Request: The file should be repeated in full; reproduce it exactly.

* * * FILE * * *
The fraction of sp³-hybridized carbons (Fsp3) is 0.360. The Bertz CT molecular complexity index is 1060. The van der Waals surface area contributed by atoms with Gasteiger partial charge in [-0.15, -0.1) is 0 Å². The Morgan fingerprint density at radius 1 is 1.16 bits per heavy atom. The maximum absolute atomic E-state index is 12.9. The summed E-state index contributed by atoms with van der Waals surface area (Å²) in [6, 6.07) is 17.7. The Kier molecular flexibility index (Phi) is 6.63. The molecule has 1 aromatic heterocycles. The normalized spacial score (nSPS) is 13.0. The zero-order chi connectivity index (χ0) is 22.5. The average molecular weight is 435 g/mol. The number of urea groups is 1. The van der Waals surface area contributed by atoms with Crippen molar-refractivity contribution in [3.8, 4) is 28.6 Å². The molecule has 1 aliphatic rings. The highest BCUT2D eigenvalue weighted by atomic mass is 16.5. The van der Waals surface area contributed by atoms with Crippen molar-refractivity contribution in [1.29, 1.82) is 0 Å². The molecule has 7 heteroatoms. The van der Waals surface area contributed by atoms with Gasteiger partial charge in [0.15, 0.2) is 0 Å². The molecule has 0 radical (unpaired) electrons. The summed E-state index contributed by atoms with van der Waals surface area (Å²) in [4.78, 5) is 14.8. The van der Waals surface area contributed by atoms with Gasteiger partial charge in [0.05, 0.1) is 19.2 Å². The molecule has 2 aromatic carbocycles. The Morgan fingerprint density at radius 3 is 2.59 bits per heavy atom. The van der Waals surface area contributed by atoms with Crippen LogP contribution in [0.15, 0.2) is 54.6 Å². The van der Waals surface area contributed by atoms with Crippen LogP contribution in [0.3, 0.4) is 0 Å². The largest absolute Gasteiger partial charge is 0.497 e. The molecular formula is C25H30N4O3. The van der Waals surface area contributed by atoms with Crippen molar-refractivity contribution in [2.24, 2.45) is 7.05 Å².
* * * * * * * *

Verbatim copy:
The fraction of sp³-hybridized carbons (Fsp3) is 0.360. The Bertz CT molecular complexity index is 1060. The van der Waals surface area contributed by atoms with Gasteiger partial charge in [-0.15, -0.1) is 0 Å². The Morgan fingerprint density at radius 1 is 1.16 bits per heavy atom. The maximum absolute atomic E-state index is 12.9. The summed E-state index contributed by atoms with van der Waals surface area (Å²) in [6, 6.07) is 17.7. The Kier molecular flexibility index (Phi) is 6.63. The molecule has 1 aromatic heterocycles. The normalized spacial score (nSPS) is 13.0. The zero-order chi connectivity index (χ0) is 22.5. The average molecular weight is 435 g/mol. The number of urea groups is 1. The van der Waals surface area contributed by atoms with Crippen molar-refractivity contribution in [3.8, 4) is 28.6 Å². The molecule has 1 aliphatic rings. The highest BCUT2D eigenvalue weighted by atomic mass is 16.5. The van der Waals surface area contributed by atoms with Crippen molar-refractivity contribution in [1.29, 1.82) is 0 Å². The molecule has 7 heteroatoms. The van der Waals surface area contributed by atoms with Gasteiger partial charge in [0.15, 0.2) is 0 Å². The molecule has 0 radical (unpaired) electrons. The summed E-state index contributed by atoms with van der Waals surface area (Å²) in [4.78, 5) is 14.8. The van der Waals surface area contributed by atoms with Gasteiger partial charge in [0.05, 0.1) is 19.2 Å². The molecule has 2 aromatic carbocycles. The Morgan fingerprint density at radius 3 is 2.59 bits per heavy atom. The van der Waals surface area contributed by atoms with Crippen LogP contribution in [0.15, 0.2) is 54.6 Å². The van der Waals surface area contributed by atoms with Crippen LogP contribution in [0.3, 0.4) is 0 Å². The largest absolute Gasteiger partial charge is 0.497 e. The molecular formula is C25H30N4O3. The van der Waals surface area contributed by atoms with Crippen molar-refractivity contribution in [2.24, 2.45) is 7.05 Å².